In 1909, businessman Louis Blériot astonished the world by flying across the Channel
France soared into aviation history on July 25, 1909, when Louis Blériot piloted the first aeroplane across the English Channel, accomplishing what no one had done before. In just over half an hour, Blériot crossed la Manche, the 38km-wide body of water that had once kept Napoleon at bay. Following the success of the Wright Brothers’ first powered flight, Blériot’s feat was the most significant event in aviation history.
Born in 1872, the dapper and moustachioed Blériot was a shrewd businessman. A graduate from the École Centrale des Arts et Manufactures, the clever young engineer founded the Établissements Louis Blériot, which developed the first practical headlamp for the burgeoning auto industry.
EYES ON THE SKY
Blériot kept his early enthusiasm for flying machines to himself, but he became a fanatic aviator as his business prospered. Blériot fine-tuned and perfected ten precarious-looking prototypes. His family fortune dwindled while his dreams of flying grew: he sold the patent to his headlamp to raise funds, along with his summer home and his car. “Like a gambler,” he said, “I had to recover my losses. I had to fly.” And by the summer of 1909, he was one of the few men in the world who could. Blériot’s 11th model could stay aloft for 30 minutes. What he needed now was a spectacular event to attract interest and investors.
THE RACE IS ON
The Daily Mail came through for him, offering a £1,000 prize to the first person who could successfully cross the English Channel in a flying machine. Just six days before Blériot’s attempt, rival Hubert Latham accepted the dare. Latham ditched his monoplane, the Antoinette, in the sea, making Latham not only the first pilot to attempt to cross the Channel but the first to land in a body of water. Latham vowed to try for the prize again and Blériot was spurred into action.
Little more than a motorised kite, the construction of Blériot’s monoplane was simple and efficient, its fuselage just sturdy enough to bear the weight of its component parts – the 25-horsepower engine, its finely-tuned propeller, and its pilot. Latham, with his replacement plane, had set up camp on the cliffs just minutes from Blériot at Les Baraques.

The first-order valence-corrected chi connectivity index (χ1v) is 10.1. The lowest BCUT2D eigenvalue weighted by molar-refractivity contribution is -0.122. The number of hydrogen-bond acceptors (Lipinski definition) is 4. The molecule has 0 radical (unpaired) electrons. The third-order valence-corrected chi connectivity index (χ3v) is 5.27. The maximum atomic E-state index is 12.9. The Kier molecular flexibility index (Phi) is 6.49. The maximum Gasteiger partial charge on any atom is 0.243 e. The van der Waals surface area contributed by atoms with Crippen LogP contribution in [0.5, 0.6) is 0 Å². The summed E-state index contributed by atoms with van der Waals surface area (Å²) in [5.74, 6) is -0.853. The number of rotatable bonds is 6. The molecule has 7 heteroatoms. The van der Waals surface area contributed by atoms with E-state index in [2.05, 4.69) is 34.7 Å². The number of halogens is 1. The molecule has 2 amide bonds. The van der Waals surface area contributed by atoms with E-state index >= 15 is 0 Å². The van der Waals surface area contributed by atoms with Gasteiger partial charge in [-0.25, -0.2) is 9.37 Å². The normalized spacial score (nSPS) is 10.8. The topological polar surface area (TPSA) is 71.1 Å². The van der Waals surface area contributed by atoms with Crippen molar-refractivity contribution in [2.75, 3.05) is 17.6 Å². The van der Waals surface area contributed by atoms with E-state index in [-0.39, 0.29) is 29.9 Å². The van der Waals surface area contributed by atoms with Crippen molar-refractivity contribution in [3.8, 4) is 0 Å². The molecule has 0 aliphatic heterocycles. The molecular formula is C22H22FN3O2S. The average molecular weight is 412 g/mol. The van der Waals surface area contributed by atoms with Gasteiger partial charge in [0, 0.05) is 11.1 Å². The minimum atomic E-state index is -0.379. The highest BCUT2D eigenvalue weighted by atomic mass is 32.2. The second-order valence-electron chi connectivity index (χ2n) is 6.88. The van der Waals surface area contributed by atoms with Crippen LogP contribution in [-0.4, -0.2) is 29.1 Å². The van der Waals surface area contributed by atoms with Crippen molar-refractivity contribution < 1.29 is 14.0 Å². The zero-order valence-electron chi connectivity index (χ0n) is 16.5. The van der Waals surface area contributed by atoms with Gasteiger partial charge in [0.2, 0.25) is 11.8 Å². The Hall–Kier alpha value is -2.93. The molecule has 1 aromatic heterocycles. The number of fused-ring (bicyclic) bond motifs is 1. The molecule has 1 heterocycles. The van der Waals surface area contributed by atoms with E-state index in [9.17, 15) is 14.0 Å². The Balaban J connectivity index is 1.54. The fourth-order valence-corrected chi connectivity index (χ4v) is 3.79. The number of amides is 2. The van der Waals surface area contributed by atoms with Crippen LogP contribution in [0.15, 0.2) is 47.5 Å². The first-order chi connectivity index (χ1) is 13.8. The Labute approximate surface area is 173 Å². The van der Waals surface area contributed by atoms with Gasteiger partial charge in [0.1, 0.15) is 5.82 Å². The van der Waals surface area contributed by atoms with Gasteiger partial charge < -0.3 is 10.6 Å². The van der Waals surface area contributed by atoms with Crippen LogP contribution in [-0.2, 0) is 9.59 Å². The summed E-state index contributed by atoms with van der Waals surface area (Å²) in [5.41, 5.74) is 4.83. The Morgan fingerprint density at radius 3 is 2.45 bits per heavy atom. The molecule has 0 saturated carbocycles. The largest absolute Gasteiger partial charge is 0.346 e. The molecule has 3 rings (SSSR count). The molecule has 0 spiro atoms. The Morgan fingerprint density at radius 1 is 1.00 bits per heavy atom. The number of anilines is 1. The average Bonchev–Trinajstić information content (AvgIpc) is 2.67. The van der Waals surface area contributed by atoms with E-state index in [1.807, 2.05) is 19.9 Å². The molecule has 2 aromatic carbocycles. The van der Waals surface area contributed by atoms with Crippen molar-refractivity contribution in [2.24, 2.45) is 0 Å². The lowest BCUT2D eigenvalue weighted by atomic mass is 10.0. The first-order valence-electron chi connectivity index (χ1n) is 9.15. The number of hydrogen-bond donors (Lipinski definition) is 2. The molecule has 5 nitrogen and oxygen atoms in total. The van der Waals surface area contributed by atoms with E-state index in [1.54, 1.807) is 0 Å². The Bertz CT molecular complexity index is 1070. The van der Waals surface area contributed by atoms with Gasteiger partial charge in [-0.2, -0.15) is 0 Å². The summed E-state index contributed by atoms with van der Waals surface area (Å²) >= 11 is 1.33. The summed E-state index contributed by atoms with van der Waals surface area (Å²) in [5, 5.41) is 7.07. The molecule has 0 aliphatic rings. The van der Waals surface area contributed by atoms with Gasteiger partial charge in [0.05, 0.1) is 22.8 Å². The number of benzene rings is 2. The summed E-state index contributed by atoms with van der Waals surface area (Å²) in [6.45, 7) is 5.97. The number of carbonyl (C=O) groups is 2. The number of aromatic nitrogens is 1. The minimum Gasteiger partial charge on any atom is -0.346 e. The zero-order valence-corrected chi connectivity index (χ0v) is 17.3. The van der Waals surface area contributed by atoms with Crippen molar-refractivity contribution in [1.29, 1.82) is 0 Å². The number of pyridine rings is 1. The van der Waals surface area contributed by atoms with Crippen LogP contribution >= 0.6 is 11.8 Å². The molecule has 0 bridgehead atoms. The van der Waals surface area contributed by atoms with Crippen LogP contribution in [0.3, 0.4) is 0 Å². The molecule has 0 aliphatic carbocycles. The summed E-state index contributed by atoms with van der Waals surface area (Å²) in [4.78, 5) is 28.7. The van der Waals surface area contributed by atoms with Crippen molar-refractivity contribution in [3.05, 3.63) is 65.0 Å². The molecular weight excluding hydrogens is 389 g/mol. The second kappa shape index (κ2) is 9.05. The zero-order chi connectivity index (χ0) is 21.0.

With Blériot and Latham both preparing for flight, flocks of reporters descended, eagerly recording the contest between these intrepid men in their flying machines. Who would dare fly first? Blériot, the early bird, left at dawn. Latham missed his chance.
Dealing with high winds and fog, with no compass or instruments, Blériot drifted off course. His heart soared when he saw a French reporter madly waving the Tricolore atop the white cliffs of Dover. Half a kilometre as the crow flies from Dover Castle, Blériot crash landed. He had succeeded in crossing the Channel in just 36 minutes, stretching aviation technology to its limits and winning the world records for speed, altitude, distance, and duration.
The spot where he landed is now marked with a memorial. His company, Blériot Aéronautique, designed and produced aircraft up until 1937. The famed Blériot XI is now suspended under the rafters of the church next to the Musée des arts et métiers in Paris, where to this day it continues to set imaginations soaring.
From France Today Magazine
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